Plan ahead. Spend a little time each week menu planning. This becomes especially helpful if your family is on the go. There are several apps and websites that can help. For example, Pepperplate will manage recipes, help with planning and create your shopping list. It just takes a little time and effort to get started.
Make a list and stick to it. Once you’ve finished your plan, come up with a list. The important thing is to stick to that list. When you get to the store, shop the perimeter. Generally speaking stores have the healthier options stocked there. Things like produce, dairy and meat products can be found there. One other tip, don’t shop on an empty stomach. You’ll be more tempted to fill your cart with things that aren’t necessarily good for you.
Bargain shop. Spend some time clipping coupons and looking for specials. Some stores will ad match, meaning you can save on items at the store you frequent instead of having to make several stops to get the best deals. Also, visit the farmers’ market in your area. Many have fresh produce, eggs and even plants to start your own garden. These products are usually very affordable. Plus you’re supporting the local economy by buying directly from the men and women in your community.
Buy whole products. Instead of buying shredded cheese, get the whole block and shred it at home. The same goes for pre-cut fruit and vegetables. Buying non-perishable items in bulk can also save money. You can separate into containers at home and freeze these foods.
Cook at home. You’ve stocked your pantry and refrigerator with all the things from the store. Now cook it at home. Many times we’re tempted to hit the drive-thru or go out to lunch or dinner in an effort to save time. You’re more likely to stick to a healthy eating plan if you’re the one preparing it.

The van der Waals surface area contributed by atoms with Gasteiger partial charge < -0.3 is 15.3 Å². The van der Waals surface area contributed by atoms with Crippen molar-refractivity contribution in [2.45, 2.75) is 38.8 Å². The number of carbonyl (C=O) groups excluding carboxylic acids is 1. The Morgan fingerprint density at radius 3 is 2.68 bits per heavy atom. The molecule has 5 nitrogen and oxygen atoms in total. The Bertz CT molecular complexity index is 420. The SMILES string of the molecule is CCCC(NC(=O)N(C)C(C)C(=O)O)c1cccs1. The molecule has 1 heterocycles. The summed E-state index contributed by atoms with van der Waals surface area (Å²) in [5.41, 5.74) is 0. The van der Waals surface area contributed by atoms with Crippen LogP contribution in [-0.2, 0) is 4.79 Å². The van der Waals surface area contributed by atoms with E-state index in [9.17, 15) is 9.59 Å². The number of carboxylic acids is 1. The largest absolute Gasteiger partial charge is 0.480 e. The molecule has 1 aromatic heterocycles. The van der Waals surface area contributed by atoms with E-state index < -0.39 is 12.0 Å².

Go nuts. Replacing meat with other sources of protein can save money. It can also cut down on the amount of fat you’re consuming. Nuts, legumes, canned fish and eggs are all healthy and inexpensive sources of protein. They’re also easy to prepare.
Pack your lunch. A lot of people go out for lunch to get away from work for a bit. Assuming the meal costs $10 each time and you go even just twice a week you’re spending more than $1,000 a year on lunch. Packing your own can not only save money, but again you have the control over what ingredients are going into the meal. Swap out the can of soda for a bottled water and save more calories and money too.
Buy generic. There’s nothing wrong with choosing store brands over name brands when it comes to filling your cart. Most of the time the products taste very similar and costs much less. Some discount grocery stores are even introducing their own line of organic products which has an added cost, but still many times more affordable than the big box stores.
Appoint substitutions. Slowly transition your family from eating unhealthy items by swapping them with better choices. Instead of jelly on a PB&J sandwich use bananas, sliced berries or grapes. Make your own potato chips or french fries with spuds, olive oil and a little seasoning. Instead of chocolate cake for dessert, serve angel food cake with fresh berries and a small serving of whipped cream.
Bananas vs. Twinkies. Consider this, a box of Twinkies has ten treats inside. The cost is about $3. You also buy ten bananas for less than $2. You’re saving money and getting a healthy snack to replace one loaded with added sugar and other preservatives.
As you start making some of these changes they’ll become habit forming. Let your children get involved in the process too. Don’t try to eliminate all the “junk food” at once, that’s where battles will form. It’s okay to still have sweet treats and salty snacks, just do it in moderation.
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